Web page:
The first ballad begins: 'As I was walking one evening of late, / When Flora's green mantle the field decorate, / I carelessly wandered, where I did not know, / On the banks of a fountain that lies in Glencoe.' This sheet was published by James Lindsay of 11 King Street, Glasgow.
The second ballad begins: 'Gae bring my guid auld harp ance mair, / Gae bring it free and fast, / For I maun sing anither sang, / E'er a' my glee be past . . . '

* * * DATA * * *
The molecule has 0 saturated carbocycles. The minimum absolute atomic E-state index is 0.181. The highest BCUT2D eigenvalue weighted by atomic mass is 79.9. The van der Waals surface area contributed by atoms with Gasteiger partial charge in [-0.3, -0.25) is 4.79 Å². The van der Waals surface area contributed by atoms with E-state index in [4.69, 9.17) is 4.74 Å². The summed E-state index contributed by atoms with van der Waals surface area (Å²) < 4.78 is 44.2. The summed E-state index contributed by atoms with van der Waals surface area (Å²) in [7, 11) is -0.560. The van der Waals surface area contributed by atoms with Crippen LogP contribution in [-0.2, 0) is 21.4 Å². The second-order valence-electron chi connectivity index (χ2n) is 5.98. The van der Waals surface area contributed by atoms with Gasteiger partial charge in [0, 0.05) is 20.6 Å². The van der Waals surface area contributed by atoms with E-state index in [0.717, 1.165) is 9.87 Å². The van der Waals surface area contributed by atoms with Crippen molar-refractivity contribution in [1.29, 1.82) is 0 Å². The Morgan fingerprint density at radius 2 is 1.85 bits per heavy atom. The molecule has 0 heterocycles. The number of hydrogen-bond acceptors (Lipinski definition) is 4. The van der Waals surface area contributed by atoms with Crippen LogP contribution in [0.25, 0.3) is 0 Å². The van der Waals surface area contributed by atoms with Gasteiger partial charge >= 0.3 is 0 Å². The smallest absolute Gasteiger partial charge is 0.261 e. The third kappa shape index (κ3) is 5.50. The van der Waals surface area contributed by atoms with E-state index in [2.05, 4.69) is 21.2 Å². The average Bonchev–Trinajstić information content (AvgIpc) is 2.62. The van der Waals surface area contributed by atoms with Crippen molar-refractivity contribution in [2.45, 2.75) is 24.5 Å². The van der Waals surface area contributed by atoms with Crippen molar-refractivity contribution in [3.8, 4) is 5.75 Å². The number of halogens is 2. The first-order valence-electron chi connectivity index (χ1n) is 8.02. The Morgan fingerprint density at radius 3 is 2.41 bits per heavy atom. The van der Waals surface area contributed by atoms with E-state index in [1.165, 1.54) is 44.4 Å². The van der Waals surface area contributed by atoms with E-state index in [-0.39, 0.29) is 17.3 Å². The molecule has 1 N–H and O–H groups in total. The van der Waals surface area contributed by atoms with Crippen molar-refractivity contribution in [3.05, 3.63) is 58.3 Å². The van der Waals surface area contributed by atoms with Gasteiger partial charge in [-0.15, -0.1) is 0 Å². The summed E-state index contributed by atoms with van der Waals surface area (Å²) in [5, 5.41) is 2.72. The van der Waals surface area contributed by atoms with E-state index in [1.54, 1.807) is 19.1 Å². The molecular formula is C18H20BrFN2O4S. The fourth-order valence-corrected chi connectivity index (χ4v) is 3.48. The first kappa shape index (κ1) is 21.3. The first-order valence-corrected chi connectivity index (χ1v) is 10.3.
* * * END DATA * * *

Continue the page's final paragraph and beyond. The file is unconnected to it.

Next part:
This broadside contains two separate ballads, thus providing the buyer with two songs for the price of one. In 'Donald's Return To Glencoe', a young man meets a young woman at the banks of a fountain in Glencoe. Despite the ominous setting for their meeting, this ballad is in fact a love song - with the last verse suddenly revealing a happy and unexpected twist in the tale. The second ballad, 'Scotland Yet', is an epic-type eulogy to a Scotland of the glorious past, with references to William Wallace, the Ossian poems and 'freedom'.
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Probable period of publication:
1860-1890 shelfmark: L.C.Fol.70(73a)
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